Top 10 wacky names for wine
By Louise Johnson
Are they smart marketing ploys or an outlet for creative winemakers for whom a label like “2006 shiraz” doesn’t do justice to the fabulous fluid and months of anguish contained within their bottles? Whatever it is, there are some very interesting monikers for wines on the shelves and we’ve picked out our ten wacky favourites.
Ladies Who Shoot Their Lunch
Plunkett Fowles, Strathbogie Ranges
Ladies Who Shoot Their Lunch also win trophies, and at the International Wine Challenge in London it won the gong for the best Victorian red. The judges say the 2006 Shiraz has a “cool climate nose of smoky ripe eucalyptus and aromatic berry fruit with some menthol, mint and pepper and a juicy palate, with crunchy fruit and lovely minty freshness and solid spice support”.
Wild Duck Creek, Heathcote
US wine writer Robert Parker gave this Heathcote winery’s 1997 vintage Duck Muck 99 points and since then it’s become a cult wine. If you’re lucky you’ll find a magnum of the 2000 vintage retailing for just under AU$1200, but the prized 1997 vintage is rarer than, well, duck’s teeth – they made only 70 cases. Parker wrote in Wine Advocate: “my tasting notes begin with the words "great stuff." Opaque black purple-coloured, with a viscosity resembling vintage port, this thick, chewy shiraz exhibits a panorama of black fruits intermixed with liquorice, tar, roasted herbs, and sweet oak”.
Pig in The House
Pig in The House, Cowra
The vineyard, just 20 kilometres from Cowra in the Central Ranges of NSW, was originally home to 20 free range pigs. The pigs left in 1996 to be replaced with 15 hectares of vines accredited for organic production. The wine is ripe plum in colour and has aromas of musk and oven baked cherry pie. Flavours of raspberry and plum are enticing and well balanced by silky tannins.
The Ball Buster
Tait Wines, Barossa, South Australia
Winemaker Bruno Tait's wines epitomize the Barossa style - big, rich and full of flavour – real ball busters, hence the name. The 2006 vintage of the shiraz, cabernet, merlot blend is purple coloured and exhibits a classy bouquet of cedar, earth, tar, espresso, blueberry, blackcurrants, and liquorice. Supple, ripe and soft on the palate.
Mollydooker Carnival of Love
Mollydooker Wines, McLaren Vale
The name Mollydooker is funny enough – it’s Aussie slang for using your left hand – but Carnival of Love? That takes it to a new level. The winemakers say it’s called Carnival of Love because the whole family is involved in making it. Don’t forget to do the Mollydooker shake – pour about 100ml then recap and give the bottle a good shake to release the nitrogen gas added to protect the wine in favour of using sulphites. But taste? Wine Advocate says “this glossy Shiraz has serious depth of flavour, great concentration, excellent integration of oak, tannin, and acidity, and a pure, silky finish”.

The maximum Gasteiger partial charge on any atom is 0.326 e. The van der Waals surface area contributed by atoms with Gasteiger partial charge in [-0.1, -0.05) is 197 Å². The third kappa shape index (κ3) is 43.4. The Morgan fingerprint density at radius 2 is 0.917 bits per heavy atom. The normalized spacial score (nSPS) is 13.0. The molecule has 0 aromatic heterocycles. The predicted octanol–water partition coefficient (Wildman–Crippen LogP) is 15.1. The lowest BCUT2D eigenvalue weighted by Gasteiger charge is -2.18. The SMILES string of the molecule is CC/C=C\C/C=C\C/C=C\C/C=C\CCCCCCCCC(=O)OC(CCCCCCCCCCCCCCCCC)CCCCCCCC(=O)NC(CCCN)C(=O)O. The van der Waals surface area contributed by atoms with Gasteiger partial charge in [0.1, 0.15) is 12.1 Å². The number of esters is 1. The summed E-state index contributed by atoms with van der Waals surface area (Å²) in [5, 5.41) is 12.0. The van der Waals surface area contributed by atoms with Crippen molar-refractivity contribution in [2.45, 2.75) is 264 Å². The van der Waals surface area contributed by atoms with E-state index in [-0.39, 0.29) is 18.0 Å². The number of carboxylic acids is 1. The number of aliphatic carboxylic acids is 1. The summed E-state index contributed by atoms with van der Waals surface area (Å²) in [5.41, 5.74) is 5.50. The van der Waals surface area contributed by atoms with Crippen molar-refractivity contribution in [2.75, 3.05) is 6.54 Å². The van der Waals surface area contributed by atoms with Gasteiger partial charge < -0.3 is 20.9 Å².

R Wines, Barossa
They say Grenache is a bitch to make and if you read the notes on the back label of R Wines Bitch Grenanche, well ... bitch, bitch, bitch. Wine Advocate says it’s ruby-coloured, and "presents an alluring bouquet of earth, smoke, rhubarb, cherry, and strawberry. Supple, sweet, and tasty”.
Kaesler Vineyard, Barossa
From a block of shiraz planted in 1899, The Bogan represents an unmistakable synergy between Barossa Shiraz and good quality American oak. The 2006 Bogan’s nose is generous, with plums, blueberry and cola. The oak shows quite spicy with a bit of mocha and chocolate on the back palate. Also in the Kaesler stable is The Old Bastard, which comes from a block of shiraz planted in 1893.
Quealy Wine, Mornington Peninsula
Named after the sound of frogs “bonking”. Well, not actually fornicating, but their mating call sounds like “bonk” and when a big group of frogs get together and start “bonking” it sounds like the word “pobblebonk”. Made by Kathleen Quealy of T-Gallant fame, and now winemaker at Balnarring Estate on the Mornington Peninsula, it’s a delicious and unusual blend of pinot grigio, riesling, gewurztraminer and chardonnay.
Stella Bella Wines, Margaret River
A bit of a cult wine, the semillon sauvignon replicates the fine wine Bordeaux wines with fresh, vibrant, citrus flavours intermingled with rick, creamy, nutty oask flavours. They also have a Skuttlebutt range and, of course, the Stella Bella name is just crazy on it’s own. They say the objective of these quirky names is to create wines of expression, personality and interest with an emphasis on unique imaging.
Praxis Osama bin Laden
Inspired by political street art in Melbourne and Hobart featuring Osama bin Laden carrying a ghetto blaster next to a graffiti message reading "all you need is love", winemaker Conor van der Reest says the temporary and contemporary nature of street art suits the drink now ethos of the Praxis label.
Ten is never enough, here are some more that tickled the VisitVineyards.com team's fancy. If you've got more to share (or have tried any of these 10) tell us about them on the wacky wine names forum topic »
- The Stump Jump Riesling (d'Arenberg Wines, McLaren Vale)
- Fly Brook and Wild Fly (Channybearup Wines, Pemberton, WA)
- Cat's Pee on a Gooseberry Bush (Coopers Creek, NZ)
- Slug Gulch (Oak Stone Winery, USA)
- Recession Red (Ross Valley Winery, USA)
From the Winepros Archive: Read about the birth of the (now famous) sisters Suckfizzle (1997) and Stella Bella (2000) »
- Barossa Valley (SA)
- McLaren Vale (SA)
- Hobart (TAS)
- Heathcote (VIC)
- Mornington Peninsula (VIC)
- Strathbogie Ranges (VIC)
- Margaret River (WA)
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